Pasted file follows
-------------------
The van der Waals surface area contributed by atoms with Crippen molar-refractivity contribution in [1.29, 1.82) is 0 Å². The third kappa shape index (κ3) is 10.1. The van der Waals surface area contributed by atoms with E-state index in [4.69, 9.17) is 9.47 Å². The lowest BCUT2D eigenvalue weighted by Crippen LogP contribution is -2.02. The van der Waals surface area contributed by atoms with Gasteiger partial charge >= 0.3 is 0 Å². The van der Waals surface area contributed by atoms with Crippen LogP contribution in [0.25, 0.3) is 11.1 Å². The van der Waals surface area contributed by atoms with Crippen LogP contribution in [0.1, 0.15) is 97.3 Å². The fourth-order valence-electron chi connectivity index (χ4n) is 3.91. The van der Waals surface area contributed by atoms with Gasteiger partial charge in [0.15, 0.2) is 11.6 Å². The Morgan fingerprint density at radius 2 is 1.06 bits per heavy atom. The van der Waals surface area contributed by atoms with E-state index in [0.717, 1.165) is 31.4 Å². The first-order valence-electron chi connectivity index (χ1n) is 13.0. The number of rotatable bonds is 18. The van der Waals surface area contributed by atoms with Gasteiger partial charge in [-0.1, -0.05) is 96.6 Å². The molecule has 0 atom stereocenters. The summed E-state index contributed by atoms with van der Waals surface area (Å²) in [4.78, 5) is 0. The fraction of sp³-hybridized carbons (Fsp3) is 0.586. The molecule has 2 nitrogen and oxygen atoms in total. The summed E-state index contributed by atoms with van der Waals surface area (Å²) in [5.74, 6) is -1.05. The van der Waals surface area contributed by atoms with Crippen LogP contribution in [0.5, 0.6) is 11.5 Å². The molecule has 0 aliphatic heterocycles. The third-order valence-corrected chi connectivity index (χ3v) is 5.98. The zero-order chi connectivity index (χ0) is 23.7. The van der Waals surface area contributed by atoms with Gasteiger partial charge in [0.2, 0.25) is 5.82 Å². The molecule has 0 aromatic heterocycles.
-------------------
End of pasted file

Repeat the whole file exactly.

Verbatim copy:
The van der Waals surface area contributed by atoms with Crippen molar-refractivity contribution in [1.29, 1.82) is 0 Å². The third kappa shape index (κ3) is 10.1. The van der Waals surface area contributed by atoms with E-state index in [4.69, 9.17) is 9.47 Å². The lowest BCUT2D eigenvalue weighted by Crippen LogP contribution is -2.02. The van der Waals surface area contributed by atoms with Gasteiger partial charge >= 0.3 is 0 Å². The van der Waals surface area contributed by atoms with Crippen LogP contribution in [0.25, 0.3) is 11.1 Å². The van der Waals surface area contributed by atoms with Crippen LogP contribution in [0.1, 0.15) is 97.3 Å². The fourth-order valence-electron chi connectivity index (χ4n) is 3.91. The van der Waals surface area contributed by atoms with Gasteiger partial charge in [0.15, 0.2) is 11.6 Å². The Morgan fingerprint density at radius 2 is 1.06 bits per heavy atom. The van der Waals surface area contributed by atoms with E-state index in [0.717, 1.165) is 31.4 Å². The first-order valence-electron chi connectivity index (χ1n) is 13.0. The number of rotatable bonds is 18. The van der Waals surface area contributed by atoms with Gasteiger partial charge in [-0.1, -0.05) is 96.6 Å². The molecule has 0 atom stereocenters. The summed E-state index contributed by atoms with van der Waals surface area (Å²) in [4.78, 5) is 0. The fraction of sp³-hybridized carbons (Fsp3) is 0.586. The molecule has 2 nitrogen and oxygen atoms in total. The summed E-state index contributed by atoms with van der Waals surface area (Å²) in [5.74, 6) is -1.05. The van der Waals surface area contributed by atoms with Crippen LogP contribution in [0.5, 0.6) is 11.5 Å². The molecule has 0 aliphatic heterocycles. The third-order valence-corrected chi connectivity index (χ3v) is 5.98. The zero-order chi connectivity index (χ0) is 23.7. The van der Waals surface area contributed by atoms with Gasteiger partial charge in [0.2, 0.25) is 5.82 Å². The molecule has 0 aromatic heterocycles.